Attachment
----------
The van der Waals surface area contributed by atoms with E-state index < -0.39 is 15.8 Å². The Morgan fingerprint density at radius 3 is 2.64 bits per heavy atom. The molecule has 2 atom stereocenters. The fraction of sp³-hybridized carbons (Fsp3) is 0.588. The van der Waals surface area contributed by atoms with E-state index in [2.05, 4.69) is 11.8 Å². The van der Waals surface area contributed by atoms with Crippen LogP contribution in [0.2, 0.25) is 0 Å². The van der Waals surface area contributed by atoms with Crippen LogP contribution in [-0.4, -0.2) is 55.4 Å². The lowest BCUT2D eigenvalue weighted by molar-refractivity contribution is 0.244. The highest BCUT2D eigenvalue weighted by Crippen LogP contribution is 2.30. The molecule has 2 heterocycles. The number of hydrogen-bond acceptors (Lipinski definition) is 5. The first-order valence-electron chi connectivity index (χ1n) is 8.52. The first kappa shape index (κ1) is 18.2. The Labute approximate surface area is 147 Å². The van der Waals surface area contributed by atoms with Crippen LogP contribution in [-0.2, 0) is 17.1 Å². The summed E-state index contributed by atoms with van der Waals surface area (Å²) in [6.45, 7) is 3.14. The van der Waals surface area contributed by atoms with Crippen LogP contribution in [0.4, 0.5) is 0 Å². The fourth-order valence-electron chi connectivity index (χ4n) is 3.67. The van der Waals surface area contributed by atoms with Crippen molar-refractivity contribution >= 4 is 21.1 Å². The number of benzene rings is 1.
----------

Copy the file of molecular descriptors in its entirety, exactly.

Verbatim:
The van der Waals surface area contributed by atoms with E-state index < -0.39 is 15.8 Å². The Morgan fingerprint density at radius 3 is 2.64 bits per heavy atom. The molecule has 2 atom stereocenters. The fraction of sp³-hybridized carbons (Fsp3) is 0.588. The van der Waals surface area contributed by atoms with E-state index in [2.05, 4.69) is 11.8 Å². The van der Waals surface area contributed by atoms with Crippen LogP contribution in [0.2, 0.25) is 0 Å². The van der Waals surface area contributed by atoms with Crippen LogP contribution in [-0.4, -0.2) is 55.4 Å². The lowest BCUT2D eigenvalue weighted by molar-refractivity contribution is 0.244. The highest BCUT2D eigenvalue weighted by Crippen LogP contribution is 2.30. The molecule has 2 heterocycles. The number of hydrogen-bond acceptors (Lipinski definition) is 5. The first-order valence-electron chi connectivity index (χ1n) is 8.52. The first kappa shape index (κ1) is 18.2. The Labute approximate surface area is 147 Å². The van der Waals surface area contributed by atoms with Crippen LogP contribution in [-0.2, 0) is 17.1 Å². The summed E-state index contributed by atoms with van der Waals surface area (Å²) in [6.45, 7) is 3.14. The van der Waals surface area contributed by atoms with Crippen LogP contribution in [0.4, 0.5) is 0 Å². The fourth-order valence-electron chi connectivity index (χ4n) is 3.67. The van der Waals surface area contributed by atoms with Crippen molar-refractivity contribution >= 4 is 21.1 Å². The number of benzene rings is 1.